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Lack of rest, high stress, and emotional exhaustion can adversely impact the ability to provide care.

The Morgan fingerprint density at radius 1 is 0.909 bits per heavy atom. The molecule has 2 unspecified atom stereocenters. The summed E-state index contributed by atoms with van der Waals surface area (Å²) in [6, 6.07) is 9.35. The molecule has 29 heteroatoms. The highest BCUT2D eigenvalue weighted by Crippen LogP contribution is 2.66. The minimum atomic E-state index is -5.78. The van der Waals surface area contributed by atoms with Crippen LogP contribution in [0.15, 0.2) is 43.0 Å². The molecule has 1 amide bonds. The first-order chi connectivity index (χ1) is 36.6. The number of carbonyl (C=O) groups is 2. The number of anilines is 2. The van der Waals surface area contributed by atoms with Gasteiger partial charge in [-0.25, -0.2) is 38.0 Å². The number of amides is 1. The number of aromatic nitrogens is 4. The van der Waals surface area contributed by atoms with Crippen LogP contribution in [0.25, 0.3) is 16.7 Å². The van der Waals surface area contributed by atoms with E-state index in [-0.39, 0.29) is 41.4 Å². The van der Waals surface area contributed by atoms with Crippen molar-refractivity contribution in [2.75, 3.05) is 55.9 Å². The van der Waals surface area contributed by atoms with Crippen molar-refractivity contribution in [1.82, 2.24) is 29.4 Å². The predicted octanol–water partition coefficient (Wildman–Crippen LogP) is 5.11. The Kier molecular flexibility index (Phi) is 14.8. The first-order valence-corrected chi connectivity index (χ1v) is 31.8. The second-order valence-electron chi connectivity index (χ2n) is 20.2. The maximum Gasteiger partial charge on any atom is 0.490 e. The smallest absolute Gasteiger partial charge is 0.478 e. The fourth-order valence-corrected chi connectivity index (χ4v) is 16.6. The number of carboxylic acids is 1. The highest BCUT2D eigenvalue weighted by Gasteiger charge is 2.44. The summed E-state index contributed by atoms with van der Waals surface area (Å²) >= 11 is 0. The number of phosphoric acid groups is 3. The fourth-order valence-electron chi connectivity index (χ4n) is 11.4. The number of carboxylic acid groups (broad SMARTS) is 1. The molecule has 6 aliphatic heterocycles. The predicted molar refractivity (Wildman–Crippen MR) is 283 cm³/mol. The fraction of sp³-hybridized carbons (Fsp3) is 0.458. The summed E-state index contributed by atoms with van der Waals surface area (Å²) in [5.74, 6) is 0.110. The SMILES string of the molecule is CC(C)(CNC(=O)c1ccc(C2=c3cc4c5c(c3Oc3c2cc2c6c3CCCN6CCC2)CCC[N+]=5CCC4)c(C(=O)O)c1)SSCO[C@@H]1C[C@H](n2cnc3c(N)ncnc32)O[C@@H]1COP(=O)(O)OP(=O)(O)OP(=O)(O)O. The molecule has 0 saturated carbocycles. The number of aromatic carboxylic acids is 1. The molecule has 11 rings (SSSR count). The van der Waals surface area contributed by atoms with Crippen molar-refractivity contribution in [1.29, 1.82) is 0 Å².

Caregiver burnout can be a very real and detrimental result of providing full-time care to a loved one. It can impact your ability to carry on normal everyday activities, hold down a job and care for your family. It can even result in apathy and a lack of compassion for the loved one in your care, which puts them at risk as well. Knowing the causes of burnout can help you identify them and address them as soon as they occur. The five most common causes of caregiver burnout: Emotional Exhaustion. Watching a loved one decline can be one of the most challenging aspects of caregiving. As much as you want to ease his or her pain and suffering, you cannot stop the decline, especially if it is caused by dementia. You want to do the right thing for your loved one. You want to ensure that they are well fed, warm, comfortable and at ease. Accomplishing this may come at great personal expense to you as you forfeit time with friends and family members. You may become increasingly exhausted as you often can't disengage from your caregiving responsibilities. This push and pull creates deep emotional exhaustion and is one of the most common causes of caregiver burnout. It is important for caregivers to have strong self-care strategies in place so that they have a break from caregiving responsibilities and refresh themselves with good food, exercise and the company of friends. Physical Exhaustion. The longer you are a caregiver, the more physically exhausted you may become. You realize that you have less energy than you once had. You may experience increased sleep disturbances, or despite a good night’s sleep you wake up exhausted. As your sleep becomes increasingly disrupted, anxiety, stress and depression can increase. You may notice that you are becoming sick more often, catching colds and other illnesses more frequently than before. If caregiving interrupts your ability to eat well and drink enough water, these interruptions tend to contribute to your physical exhaustion. All of these signs point directly to caregiver burnout. Stress Increases. Stress creates its own symptoms. You may feel as though you have less tolerance for daily events and obstacles and begin to have physical symptoms that can range from headaches to backaches. Stress can make you feel impatient, anxious, depressed, isolated and worried. It can also make you begin to feel like you are alone and no one is there to support you. Stress affects each individual differently, but if are beginning to experience adverse physical effects, it may indicate that you are experiencing symptoms of caregiver burnout. Lack of Respite. Caregivers may believe that they cannot leave a senior in their care to take a break. This can result in loneliness, isolation, and despair. Those feelings can result in apathy and hopelessness. When a caregiver feels like they cannot get a break from caregiving duties, they begin to separate themselves from it mentally. That is a sign of compassion fatigue and a significant contributor to caregiver burnout. Taking regular breaks from caregiving, whether it is for an hour or a day is essential to maintaining the ability to be a compassionate, engaged caregiver over the long-term. Lack of Support. Caregivers often care for a loved one without a support network. That may be okay at the beginning of the caregiving duties, but as your loved one’s condition worsens and responsibilities become more intense, support is necessary. Physicians, nurses, care managers, in-home caregivers, social workers, clergy, friends and family members can offer important support. The ability to talk about the pressures of caregiving can be its own type of therapy. In fact, talk therapy is considered an important tool in relieving stress for those who care for a loved one. It’s important to know these causes and recognize any signs of burnout in their early stages. Caregiver burnout can prevent you from caring for a loved one in the manner you wish. Your individual health is just as important as that of your loved one. For more information on how to prevent caregiver burnout while caring for an aging parent or loved one, check out our suggestions on the five most effective tips and strategies here.
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